Several strategies exist to identify relevant variants to be combined in a genetic score. These range from conservative approaches using only well-established factors [16, 56, 64, 65] to more liberal approaches, which include polymorphisms from candidate genes or from regions that have already been associated with the disease or that display functional relevance [20, 22, 66]. We selected a subset of four variants from four candidate genes already associated with autism. An additional strategy would have been to include genes identified in a genome-wide association study . The approach described here could be applied to other established variants and be part of future studies. Only one recent paper reported genome-wide scan results, which identified a common genetic variant reaching genome-wide significance located on 5p14.1 in the intergenic region between the CDH10 and CDH9 genes . The reported ORs for the associated variant were similar to those of the variants in this study. However, it would be interesting to add this variant into the risk score. In our study, we chose the risk allele count as the most commonly used method of constructing genetic scores from low-effect genetic variants [15, 16, 20, 24]. We used a recessive model to calculate the effect of ATP2B2, thereby strengthening our genetic score. Weighted scores have been proposed to increase discriminative power, but models that introduce information from variants with similar, small or moderate effect size only slightly increased the AUC [19, 55].
One limitation of our study was that we assumed an individual effect for each gene. Gene by gene and/or gene by environment interaction should be tested and could be introduced into the genetic score for a more accurate assessment of risk associated with a given genetic score. Another limitation was that the polymorphisms used are probably not causal variants but rather markers in linkage disequilibrium. Causal variants may have different allele distributions in siblings with and without autism, and could have a stronger effect on disease risk. This is not yet clearly established and needs to be clarified .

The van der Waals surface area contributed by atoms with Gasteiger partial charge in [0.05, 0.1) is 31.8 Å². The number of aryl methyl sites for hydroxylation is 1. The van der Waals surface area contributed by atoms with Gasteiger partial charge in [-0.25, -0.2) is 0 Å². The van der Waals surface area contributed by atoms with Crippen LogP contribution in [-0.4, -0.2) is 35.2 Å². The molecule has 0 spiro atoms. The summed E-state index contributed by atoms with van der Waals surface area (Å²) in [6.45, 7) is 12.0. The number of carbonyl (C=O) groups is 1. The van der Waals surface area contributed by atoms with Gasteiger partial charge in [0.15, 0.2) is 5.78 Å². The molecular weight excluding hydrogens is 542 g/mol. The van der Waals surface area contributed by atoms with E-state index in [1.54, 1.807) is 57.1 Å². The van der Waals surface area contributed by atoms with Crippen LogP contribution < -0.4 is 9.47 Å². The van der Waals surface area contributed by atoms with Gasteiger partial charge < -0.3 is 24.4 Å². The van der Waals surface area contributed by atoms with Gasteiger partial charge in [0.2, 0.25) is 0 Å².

Surprisingly, for three of the four loci investigated in this study, the major allele was overtransmitted in cases versus controls. Although it is unclear whether this same effect may hold for other autism-related risk loci, the observation is interesting and is one that merits further consideration in the field.
In conclusion, the results of this study suggest that the joint analysis of common-risk variants will be more effective in identifying subgroups of individuals at risk than using single polymorphisms for risk assessment. The developed score could be improved by adding additional genes and environmental factors in the future.
We gratefully acknowledge the resources provided by the AGRE Consortium and the participating AGRE families. AGRE is a program of Autism Speaks, and is supported in part by grant 1U24MH081810 from the National Institute of Mental Health to Clara M. Lajonchere (PI). The University of Washington sample collection was funded by a grant from the NICHD (U19HD35465), which is part of the National Institutes of Health Collaborative Program of Excellence for Autism. We thank Drs Sommer L. Miller and Brett S. Abrahams and Patricia Lewin for their medical writing and editorial contributions. We also acknowledge Dr Inke R. König of the Institute of Medical Biometry and Statistics, University of Luebeck, Germany, for help with analyses of the Seattle sample data.
IntegraGen sponsored the design and statistical analysis of the AGRE sample analysis, and funded writing assistance in the form of preparation of the manuscript, references, figures, tables, formatting to journal style, and administrative support. The corresponding author had full access to the data in the study and final responsibility for interpretation of the data, and made the decision to submit for publication.
- Johnson CP, Myers SM: Identification and evaluation of children with autism spectrum disorders. Pediatrics. 2007, 120: 1183-1215. 10.1542/peds.2007-2361.View ArticlePubMedGoogle Scholar
- Muhle R, Trentacoste SV, Rapin I: The genetics of autism. Pediatrics. 2004, 113: e472-e486. 10.1542/peds.113.5.e472.View ArticlePubMedGoogle Scholar
- Fombonne E: Epidemiology of pervasive developmental disorders. Pediatr Res. 2009, 65: 591-598. 10.1203/PDR.0b013e31819e7203.View ArticlePubMedGoogle Scholar
- Constantino JN, Lajonchere C, Lutz M, Gray T, Abbacchi A, McKenna K, Singh D, Todd RD: Autistic social impairment in the siblings of children with pervasive developmental disorders. Am J Psychiatry. 2006, 163: 294-296. 10.1176/appi.ajp.163.2.294.View ArticlePubMedGoogle Scholar